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Fruitful fellowship

  • [Emily Gong in China]
    Emily Gong (Artsci'15) on site at the Mogao grottoes in Dunhuang. (Submitted photo)
  • [Emily Gong]
    Emily Gong (Artsci'15) explains her research to Principal Daniel Woolf during the Undergraduate Student Summer Research Fellowships poster presentation held in October 2014. (University Communications}
  • [Emily Gong with artwork]
    Emily Gong (Artsci'15) displays her artwork that was inspired by the research she conducted as a participant in the 2014 Undergraduate Student Summer Research Fellowship program. (University Communications)

With graduate school on the horizon, Emily Gong (Artsci’15) credits her participation in the Undergraduate Student Summer Research Fellowship (USSRF) program for expanding her options.

“Through the research fellowship, I became much more interested in exploring China’s ethnic diversity, a different area of study compared to what I had been doing during my previous three years of undergrad,” says Ms. Gong, a fine arts major. “The experience last summer gave me the resources and confidence to apply for master’s programs in Chinese studies.”

USSRF provides an opportunity for continuing undergraduate students in the social sciences and humanities to develop their research skills under the guidance of a faculty researcher. Over the course of the summer, students complete a research project in an area of interest and/or participate in the research program of a selected researcher.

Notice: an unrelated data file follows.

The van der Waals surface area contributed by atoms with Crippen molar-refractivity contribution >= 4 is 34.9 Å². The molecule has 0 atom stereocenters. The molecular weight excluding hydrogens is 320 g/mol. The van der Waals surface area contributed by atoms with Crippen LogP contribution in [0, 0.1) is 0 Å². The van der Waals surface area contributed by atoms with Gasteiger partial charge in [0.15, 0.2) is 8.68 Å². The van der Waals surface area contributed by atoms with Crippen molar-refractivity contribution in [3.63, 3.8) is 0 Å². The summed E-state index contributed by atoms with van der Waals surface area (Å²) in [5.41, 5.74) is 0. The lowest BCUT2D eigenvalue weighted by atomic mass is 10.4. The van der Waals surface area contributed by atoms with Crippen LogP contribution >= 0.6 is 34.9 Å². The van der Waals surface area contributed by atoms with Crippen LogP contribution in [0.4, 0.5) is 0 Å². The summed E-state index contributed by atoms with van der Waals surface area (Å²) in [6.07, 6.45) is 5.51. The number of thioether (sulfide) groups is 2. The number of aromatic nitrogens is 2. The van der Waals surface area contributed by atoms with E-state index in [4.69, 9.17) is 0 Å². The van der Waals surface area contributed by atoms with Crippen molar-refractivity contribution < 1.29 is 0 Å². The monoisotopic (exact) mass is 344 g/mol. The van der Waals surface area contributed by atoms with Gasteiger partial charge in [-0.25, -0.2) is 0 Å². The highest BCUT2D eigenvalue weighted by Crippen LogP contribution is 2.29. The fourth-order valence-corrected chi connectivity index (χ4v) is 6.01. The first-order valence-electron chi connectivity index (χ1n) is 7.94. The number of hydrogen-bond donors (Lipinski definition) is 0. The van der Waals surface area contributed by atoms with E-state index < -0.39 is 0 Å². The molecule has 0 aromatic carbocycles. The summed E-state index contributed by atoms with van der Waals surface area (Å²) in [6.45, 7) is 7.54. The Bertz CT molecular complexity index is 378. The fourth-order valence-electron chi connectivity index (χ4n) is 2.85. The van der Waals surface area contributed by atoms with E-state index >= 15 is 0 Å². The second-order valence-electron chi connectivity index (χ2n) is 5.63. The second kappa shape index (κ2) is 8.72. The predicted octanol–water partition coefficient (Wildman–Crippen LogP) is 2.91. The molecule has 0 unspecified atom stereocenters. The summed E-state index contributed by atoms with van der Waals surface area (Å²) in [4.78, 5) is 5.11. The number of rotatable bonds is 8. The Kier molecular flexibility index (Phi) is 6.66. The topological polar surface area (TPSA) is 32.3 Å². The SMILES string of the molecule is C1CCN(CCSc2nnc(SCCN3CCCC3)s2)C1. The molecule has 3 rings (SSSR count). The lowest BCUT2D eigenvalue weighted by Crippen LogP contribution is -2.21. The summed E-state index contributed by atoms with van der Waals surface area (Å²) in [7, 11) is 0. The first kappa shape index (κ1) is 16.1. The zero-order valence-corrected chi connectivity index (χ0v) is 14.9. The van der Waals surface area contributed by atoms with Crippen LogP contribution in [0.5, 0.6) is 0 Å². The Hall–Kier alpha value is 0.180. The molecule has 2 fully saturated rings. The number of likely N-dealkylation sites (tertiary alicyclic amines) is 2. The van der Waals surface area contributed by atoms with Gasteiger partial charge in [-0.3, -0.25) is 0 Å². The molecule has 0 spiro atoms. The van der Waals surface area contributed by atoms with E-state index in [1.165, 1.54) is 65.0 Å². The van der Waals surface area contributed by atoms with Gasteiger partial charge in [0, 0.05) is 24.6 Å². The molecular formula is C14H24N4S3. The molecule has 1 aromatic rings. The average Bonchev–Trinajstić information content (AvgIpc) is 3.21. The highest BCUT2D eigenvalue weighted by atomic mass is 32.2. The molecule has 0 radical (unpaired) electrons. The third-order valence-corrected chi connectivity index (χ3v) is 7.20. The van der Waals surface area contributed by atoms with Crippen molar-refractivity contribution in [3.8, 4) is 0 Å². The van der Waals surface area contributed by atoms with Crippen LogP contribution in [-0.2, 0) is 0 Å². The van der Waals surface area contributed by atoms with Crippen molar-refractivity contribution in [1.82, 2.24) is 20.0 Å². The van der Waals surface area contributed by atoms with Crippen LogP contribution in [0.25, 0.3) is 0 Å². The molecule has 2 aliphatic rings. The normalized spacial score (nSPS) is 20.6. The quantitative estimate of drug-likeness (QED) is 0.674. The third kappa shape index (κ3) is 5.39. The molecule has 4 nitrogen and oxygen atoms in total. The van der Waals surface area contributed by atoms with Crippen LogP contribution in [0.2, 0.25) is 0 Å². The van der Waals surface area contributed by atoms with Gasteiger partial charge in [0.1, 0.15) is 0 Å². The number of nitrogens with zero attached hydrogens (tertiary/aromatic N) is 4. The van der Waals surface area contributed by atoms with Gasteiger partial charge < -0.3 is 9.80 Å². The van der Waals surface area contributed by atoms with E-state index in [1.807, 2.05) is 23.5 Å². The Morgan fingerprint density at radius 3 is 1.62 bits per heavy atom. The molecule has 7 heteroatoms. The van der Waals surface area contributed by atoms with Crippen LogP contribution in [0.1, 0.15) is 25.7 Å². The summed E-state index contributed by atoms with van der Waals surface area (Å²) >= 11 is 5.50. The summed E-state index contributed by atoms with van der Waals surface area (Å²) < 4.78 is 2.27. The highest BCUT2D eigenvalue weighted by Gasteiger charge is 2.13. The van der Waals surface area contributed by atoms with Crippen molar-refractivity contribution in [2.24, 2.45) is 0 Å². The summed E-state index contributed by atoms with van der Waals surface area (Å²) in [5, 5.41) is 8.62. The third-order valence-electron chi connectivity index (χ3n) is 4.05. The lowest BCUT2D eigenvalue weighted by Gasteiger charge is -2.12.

Working with Xuelin Bai (Languages, Literatures and Cultures), Ms. Gong researched the Mogao and Yulin grottoes at Dunhuang on China’s western frontier. Dunhuang is historically significant because the city is situated at the junction of the northern and southern Silk Routes.

While in China, Ms. Gong conducted field research, collected data and observed the paintings on the cave walls in Dunhuang. The fellowship gave her valuable experience analyzing archival information and literature and working with scholars and experts in a variety of fields such as Imperial Chinese history, cultural anthropology and archaeology.

Read more about Emily Gong’s experience with the Undergraduate Student Summer Research Fellowship in the current issue of (e)AFFECT

“This research fellowship allowed me to apply the knowledge from my rigorous academic studies and then expand on my area of interest to develop a deeper understanding informed by primary research,” she says.

Applications for summer 2015 are due on Jan. 28. More information is available on the University Research Services website.